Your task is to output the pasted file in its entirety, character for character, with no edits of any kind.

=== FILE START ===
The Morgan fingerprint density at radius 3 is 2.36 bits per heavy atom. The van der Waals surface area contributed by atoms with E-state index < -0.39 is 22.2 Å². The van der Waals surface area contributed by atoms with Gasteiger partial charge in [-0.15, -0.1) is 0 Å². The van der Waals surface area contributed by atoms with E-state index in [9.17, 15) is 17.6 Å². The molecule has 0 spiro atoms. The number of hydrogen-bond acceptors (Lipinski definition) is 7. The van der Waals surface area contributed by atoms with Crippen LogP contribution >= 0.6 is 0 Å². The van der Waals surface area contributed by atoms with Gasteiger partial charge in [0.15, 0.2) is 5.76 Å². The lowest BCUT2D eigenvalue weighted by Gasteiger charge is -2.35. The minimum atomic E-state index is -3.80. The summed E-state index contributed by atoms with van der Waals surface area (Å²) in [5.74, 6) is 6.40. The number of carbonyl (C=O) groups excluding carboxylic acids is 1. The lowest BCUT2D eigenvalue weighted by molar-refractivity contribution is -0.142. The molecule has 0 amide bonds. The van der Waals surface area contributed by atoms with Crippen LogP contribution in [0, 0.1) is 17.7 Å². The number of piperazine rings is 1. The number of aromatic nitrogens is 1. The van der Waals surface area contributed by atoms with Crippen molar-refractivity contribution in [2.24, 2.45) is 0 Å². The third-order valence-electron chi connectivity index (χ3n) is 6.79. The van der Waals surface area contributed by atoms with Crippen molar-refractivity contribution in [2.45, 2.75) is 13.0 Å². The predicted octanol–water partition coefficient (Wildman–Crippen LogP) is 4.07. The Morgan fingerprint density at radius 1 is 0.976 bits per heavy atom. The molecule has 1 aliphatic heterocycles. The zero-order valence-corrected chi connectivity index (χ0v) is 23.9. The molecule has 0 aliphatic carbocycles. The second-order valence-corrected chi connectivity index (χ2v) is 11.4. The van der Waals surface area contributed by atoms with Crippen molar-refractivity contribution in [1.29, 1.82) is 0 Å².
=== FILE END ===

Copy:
The Morgan fingerprint density at radius 3 is 2.36 bits per heavy atom. The van der Waals surface area contributed by atoms with E-state index < -0.39 is 22.2 Å². The van der Waals surface area contributed by atoms with Gasteiger partial charge in [-0.15, -0.1) is 0 Å². The van der Waals surface area contributed by atoms with E-state index in [9.17, 15) is 17.6 Å². The molecule has 0 spiro atoms. The number of hydrogen-bond acceptors (Lipinski definition) is 7. The van der Waals surface area contributed by atoms with Crippen LogP contribution >= 0.6 is 0 Å². The van der Waals surface area contributed by atoms with Gasteiger partial charge in [0.15, 0.2) is 5.76 Å². The lowest BCUT2D eigenvalue weighted by Gasteiger charge is -2.35. The minimum atomic E-state index is -3.80. The summed E-state index contributed by atoms with van der Waals surface area (Å²) in [5.74, 6) is 6.40. The number of carbonyl (C=O) groups excluding carboxylic acids is 1. The lowest BCUT2D eigenvalue weighted by molar-refractivity contribution is -0.142. The molecule has 0 amide bonds. The van der Waals surface area contributed by atoms with Crippen LogP contribution in [0, 0.1) is 17.7 Å². The number of piperazine rings is 1. The number of aromatic nitrogens is 1. The van der Waals surface area contributed by atoms with Crippen molar-refractivity contribution in [2.24, 2.45) is 0 Å². The third-order valence-electron chi connectivity index (χ3n) is 6.79. The van der Waals surface area contributed by atoms with Crippen molar-refractivity contribution in [2.45, 2.75) is 13.0 Å². The predicted octanol–water partition coefficient (Wildman–Crippen LogP) is 4.07. The Morgan fingerprint density at radius 1 is 0.976 bits per heavy atom. The molecule has 1 aliphatic heterocycles. The zero-order valence-corrected chi connectivity index (χ0v) is 23.9. The molecule has 0 aliphatic carbocycles. The second-order valence-corrected chi connectivity index (χ2v) is 11.4. The van der Waals surface area contributed by atoms with Crippen molar-refractivity contribution in [1.29, 1.82) is 0 Å².